LSCP proposes legal quality audits
The Legal Services Consumer Panel has called upon legal regulators to improve the quality control of, and information provided about, the performance of their regulated lawyers.
A study of consumer perspectives on quality in legal services has revealed that consumers assume all lawyers are technically competent and are subject to more regulatory controls than is the case with the result that many people erroneously consider that all legal services are of proven standard.
Despite a proliferation of quality badges, consumers do not use or want quality marks in legal services. However, the Panel found that quality schemes can be useful when their use by bulk purchasers and intermediaries drives up standards for all.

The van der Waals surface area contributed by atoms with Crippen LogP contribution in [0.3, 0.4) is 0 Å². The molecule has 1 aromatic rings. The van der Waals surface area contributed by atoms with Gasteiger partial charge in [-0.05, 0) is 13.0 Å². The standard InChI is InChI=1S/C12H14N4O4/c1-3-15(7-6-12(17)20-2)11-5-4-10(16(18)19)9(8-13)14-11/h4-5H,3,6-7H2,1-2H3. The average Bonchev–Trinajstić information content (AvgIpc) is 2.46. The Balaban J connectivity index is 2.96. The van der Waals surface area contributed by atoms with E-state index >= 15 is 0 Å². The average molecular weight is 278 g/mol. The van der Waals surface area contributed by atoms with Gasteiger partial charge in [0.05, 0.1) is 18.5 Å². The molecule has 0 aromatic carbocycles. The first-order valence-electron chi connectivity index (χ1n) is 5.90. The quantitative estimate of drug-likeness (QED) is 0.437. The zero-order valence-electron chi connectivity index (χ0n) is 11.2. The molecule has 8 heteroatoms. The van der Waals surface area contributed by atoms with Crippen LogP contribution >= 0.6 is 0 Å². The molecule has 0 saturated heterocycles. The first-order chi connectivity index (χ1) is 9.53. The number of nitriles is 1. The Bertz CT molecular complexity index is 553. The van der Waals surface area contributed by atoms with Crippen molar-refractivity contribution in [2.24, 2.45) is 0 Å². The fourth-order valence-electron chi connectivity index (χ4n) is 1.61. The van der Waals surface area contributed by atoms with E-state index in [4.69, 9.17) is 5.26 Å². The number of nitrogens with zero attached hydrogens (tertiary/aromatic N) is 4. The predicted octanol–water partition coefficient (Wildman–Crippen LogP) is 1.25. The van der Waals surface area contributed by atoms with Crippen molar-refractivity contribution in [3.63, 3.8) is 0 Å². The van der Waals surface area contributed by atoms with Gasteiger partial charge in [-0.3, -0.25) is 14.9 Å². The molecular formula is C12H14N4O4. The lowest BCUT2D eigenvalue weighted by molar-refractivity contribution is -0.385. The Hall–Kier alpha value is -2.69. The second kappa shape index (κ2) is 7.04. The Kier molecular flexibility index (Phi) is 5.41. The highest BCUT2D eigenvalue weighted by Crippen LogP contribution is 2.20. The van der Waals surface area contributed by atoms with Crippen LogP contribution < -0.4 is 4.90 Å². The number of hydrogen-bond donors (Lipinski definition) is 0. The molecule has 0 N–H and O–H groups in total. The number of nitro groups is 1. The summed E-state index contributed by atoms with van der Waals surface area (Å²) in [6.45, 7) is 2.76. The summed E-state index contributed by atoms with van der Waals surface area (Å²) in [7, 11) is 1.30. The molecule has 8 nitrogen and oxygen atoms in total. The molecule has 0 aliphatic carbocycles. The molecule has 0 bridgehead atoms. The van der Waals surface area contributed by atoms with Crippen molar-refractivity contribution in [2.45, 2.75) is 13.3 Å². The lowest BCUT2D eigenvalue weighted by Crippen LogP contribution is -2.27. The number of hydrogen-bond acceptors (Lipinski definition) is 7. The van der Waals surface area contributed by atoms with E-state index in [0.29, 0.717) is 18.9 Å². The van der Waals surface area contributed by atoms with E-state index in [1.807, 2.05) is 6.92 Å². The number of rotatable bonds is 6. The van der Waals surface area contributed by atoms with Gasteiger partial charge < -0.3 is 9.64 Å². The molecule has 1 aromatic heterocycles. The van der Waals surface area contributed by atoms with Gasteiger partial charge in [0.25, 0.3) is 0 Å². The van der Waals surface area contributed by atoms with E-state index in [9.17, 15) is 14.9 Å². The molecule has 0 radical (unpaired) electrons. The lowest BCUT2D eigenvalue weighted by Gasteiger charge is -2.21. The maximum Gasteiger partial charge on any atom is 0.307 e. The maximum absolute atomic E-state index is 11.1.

The Consumer Panel has made a number of specific recommendations including:
- Strengthening continuing professional development requirements
- Opening a debate around more far-reaching ways of ensuring competence, such as licensing by activity and periodic reaccreditation
- Publishing complaints data
- Reviewing the robustness of existing quality marks, and
- Helping consumers to distinguish between regulated and unregulated lawyers
Dr Dianne Hayter, chair of the Legal Services Consumer Panel, said:
?Consumers use lawyers at critical points in their lives, so poor quality legal advice can have grave consequences. However, consumers lack the expertise to judge professional competence, so they must put their trust in regulators to ensure they receive good advice.
?Regulators need to shift from reacting when things go wrong to actively ensuring that professionals are competent at all stages of their careers. Strengthening CPD requirements is a necessary first step, but the time is nowright to consider more far-reaching options, including licensing by activity and periodic reaccreditation.?